"Islam is" auto-fill is back on Google search

Absence of search suggestions had sparked charges of self-censorship

Of all the controversies and kerfuffles involving Google of late, none has been more of a head-scratcher than the allegation that the search giant was protecting Islamic sensibilities by self-censoring its auto-fill function.

Early this month, a search on the phrase "Islam is" would produce no auto-fill suggestions, while the same search on other religions would return the expected list of popular search topics ... and sometimes vulgar taunts.

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Google claimed it was a bug they would fix.

And now it's apparent that they have, at least here at my desktop and according to various reports from various sources. Type "Islam is" into Google and you should get a list of popular searches, most disparaging, one vulgar.

While the allegation of self-censorship received a relatively widespread airing in forums as diverse as Wired, SearchEngineLand, HuffingtonPost, The (London) Register, and atheists.org, news of the rectification has attracted precious little attention.

Google itself has acknowledged the fix, according to this story from the Science & Technology section of FoxNews.com (who new Fox had such a section?):

A Google spokesman tells FoxNews.com that "the bug fix is in the process of rolling out, and suggestions will be visible within the next few days." Twitter comments from readers across the country confirm Google's statement; reports from Florida, Ohio, New Jersey, Georgia and more concur that the fix is rolling out across the country.

When FoxNews.com had asked Google for an explanation on Jan. 8, a company spokesman explained that the weird absence of results was just a software problem: "This is in fact a bug and we're working to fix it as quickly as we can." But the company would not respond to requests for clarification, nor would it offer a timeline for repairing the problem.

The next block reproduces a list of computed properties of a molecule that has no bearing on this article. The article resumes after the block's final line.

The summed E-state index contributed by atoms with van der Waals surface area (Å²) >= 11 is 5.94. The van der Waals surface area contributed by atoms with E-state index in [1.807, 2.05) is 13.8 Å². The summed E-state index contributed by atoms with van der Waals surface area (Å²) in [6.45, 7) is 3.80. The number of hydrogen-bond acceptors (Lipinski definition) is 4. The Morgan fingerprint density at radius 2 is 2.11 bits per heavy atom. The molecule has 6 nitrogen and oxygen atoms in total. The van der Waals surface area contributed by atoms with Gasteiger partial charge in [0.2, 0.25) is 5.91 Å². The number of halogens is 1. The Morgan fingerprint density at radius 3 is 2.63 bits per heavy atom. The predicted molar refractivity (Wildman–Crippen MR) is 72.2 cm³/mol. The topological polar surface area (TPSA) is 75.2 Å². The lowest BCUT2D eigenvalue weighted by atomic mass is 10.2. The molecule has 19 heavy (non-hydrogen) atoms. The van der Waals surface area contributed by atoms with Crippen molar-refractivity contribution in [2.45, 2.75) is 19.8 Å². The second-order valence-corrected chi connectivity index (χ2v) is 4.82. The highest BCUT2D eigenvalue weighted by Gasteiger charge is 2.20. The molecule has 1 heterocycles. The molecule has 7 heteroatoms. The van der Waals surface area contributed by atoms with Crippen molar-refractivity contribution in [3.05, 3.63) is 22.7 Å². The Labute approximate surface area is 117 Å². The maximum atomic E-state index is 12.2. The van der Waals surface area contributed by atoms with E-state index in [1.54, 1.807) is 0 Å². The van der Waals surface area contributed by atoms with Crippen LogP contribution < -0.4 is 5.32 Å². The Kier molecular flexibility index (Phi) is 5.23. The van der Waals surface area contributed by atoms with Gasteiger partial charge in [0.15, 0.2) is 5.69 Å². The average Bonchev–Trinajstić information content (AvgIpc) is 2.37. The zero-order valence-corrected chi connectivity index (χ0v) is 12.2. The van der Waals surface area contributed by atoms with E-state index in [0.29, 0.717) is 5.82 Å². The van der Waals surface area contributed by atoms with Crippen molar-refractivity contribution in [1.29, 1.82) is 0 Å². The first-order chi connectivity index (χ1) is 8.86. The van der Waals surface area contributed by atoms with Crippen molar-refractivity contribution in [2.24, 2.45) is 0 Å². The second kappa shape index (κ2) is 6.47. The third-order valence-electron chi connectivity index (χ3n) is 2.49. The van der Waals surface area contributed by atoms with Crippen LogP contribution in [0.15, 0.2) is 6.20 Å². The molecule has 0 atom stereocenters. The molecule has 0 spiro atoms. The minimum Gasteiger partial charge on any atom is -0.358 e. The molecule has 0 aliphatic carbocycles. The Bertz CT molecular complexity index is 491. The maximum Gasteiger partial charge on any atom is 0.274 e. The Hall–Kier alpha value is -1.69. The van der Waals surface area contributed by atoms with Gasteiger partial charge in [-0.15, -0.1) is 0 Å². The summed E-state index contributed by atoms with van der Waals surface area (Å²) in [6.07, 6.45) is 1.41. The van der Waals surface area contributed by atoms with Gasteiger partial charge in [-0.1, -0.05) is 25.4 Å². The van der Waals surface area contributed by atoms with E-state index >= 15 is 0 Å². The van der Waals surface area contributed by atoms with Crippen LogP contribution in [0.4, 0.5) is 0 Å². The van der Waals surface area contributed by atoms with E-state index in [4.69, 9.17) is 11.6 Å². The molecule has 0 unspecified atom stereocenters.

Most but not all of the self-censorship allegations originated from the right-leaning corner of the political spectrum, although it's worth noting that the conservative Washington Times seemed to mostly give Google a pass in an editorial. And there were those who took a look for themselves and decided to take Google's explanation at face value, including this blogger.

However, even after Google said they were working on a fix, skeptics remained skeptical ... and watchful.

And, even though Islam is now receiving the same software-defined if disrespectful treatment as other religions, you can be certain that voices will continue to contend that Google politics played more of a role in the reversal than Google engineers.

Personally, I'll give Google the benefit of the doubt.

A final note, however: Listed at No. 9 among the newly restored auto-fill options for "Islam is" is ... "Islam is Google." Make of that what you will.

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